27 December, 2012
San Francisco-based Zynga, the social gaming company that created the hugely popular Farmville and Words With Friends, recently made a number of changes to its leadership team. The executive hires came after several months of poor financial results along with some high-level departures from its C-suite, TechCrunch reported, suggesting that major change was in order as the company looks to consolidate its place in the social gaming market.
Chief Financial Officer David Wehner left Zynga in November for a senior position at Facebook. "The time I spent at Zynga has been an exciting chapter in my career as we led the rapid development of social gaming," Wehner remarked. He was succeeded by Mark Vranesh, a long-time employee who served previously as CFO.
David Ko, a former Yahoo executive and Zynga’s Chief Mobile Officer, was promoted to Chief Operating Officer. Barry Cottle has moved from Executive Vice President of Business and Corporate Development to the Chief Revenue Officer spot, which had been vacant since Jeff Karp’s departure in September. Finally Steve Chiang, the company’s Executive Vice President of Games, is now its President of Games.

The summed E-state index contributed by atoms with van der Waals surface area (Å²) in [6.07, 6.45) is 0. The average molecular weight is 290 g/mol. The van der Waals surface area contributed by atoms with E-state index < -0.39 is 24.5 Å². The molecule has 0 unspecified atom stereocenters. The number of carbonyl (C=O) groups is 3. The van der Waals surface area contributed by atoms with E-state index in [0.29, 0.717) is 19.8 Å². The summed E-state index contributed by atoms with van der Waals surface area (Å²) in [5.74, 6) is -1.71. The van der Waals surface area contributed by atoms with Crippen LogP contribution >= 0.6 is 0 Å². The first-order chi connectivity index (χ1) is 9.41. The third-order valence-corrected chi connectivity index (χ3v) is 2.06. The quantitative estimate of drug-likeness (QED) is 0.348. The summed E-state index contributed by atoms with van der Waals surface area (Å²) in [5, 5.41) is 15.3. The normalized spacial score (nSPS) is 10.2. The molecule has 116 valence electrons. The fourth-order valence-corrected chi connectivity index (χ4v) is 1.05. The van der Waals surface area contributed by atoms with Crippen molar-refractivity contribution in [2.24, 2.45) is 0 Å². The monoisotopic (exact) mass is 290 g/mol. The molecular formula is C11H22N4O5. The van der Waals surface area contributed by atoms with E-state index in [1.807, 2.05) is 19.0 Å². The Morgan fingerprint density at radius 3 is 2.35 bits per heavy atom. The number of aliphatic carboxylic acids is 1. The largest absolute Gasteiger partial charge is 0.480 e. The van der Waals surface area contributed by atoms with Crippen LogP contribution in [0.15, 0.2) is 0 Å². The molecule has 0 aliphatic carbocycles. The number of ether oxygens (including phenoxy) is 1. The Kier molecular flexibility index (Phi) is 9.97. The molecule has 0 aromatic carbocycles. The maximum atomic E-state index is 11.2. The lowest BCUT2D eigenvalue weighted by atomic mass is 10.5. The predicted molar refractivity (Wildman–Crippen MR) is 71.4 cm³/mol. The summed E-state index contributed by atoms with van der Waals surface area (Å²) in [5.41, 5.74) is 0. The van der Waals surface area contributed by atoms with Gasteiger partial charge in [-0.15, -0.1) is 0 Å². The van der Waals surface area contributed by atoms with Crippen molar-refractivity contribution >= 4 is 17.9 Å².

"Mark, David, Barry and Steve are rooted in our culture, committed to our future and part of the talented bench of leadership at Zynga,” remarked CEO Mark Pincus in an internal memo. “I'm confident we have the right team to deliver on our mission of connecting the world through games and position us for long-term growth." Pincus founded the company in 2007.
Thus far the revamped executive team has had a rocky start. The end of Zynga’s exclusivity agreement with Facebook in late November sent stock prices plunging 12%. Yet Travis Boatman, the company’s Senior Vice President of Mobile remains nonplussed, according to TechCrunch.
Speaking at the Mobile-Loco conference in December, Boatman said “We’re super fans of Facebook. They were a great partner of ours in founding and growing the company.” While much of Zynga’s business was built on Facebook, Boatman appeared confident that the company will succeed in going it alone, with plans that include adding real-money gambling to its business model.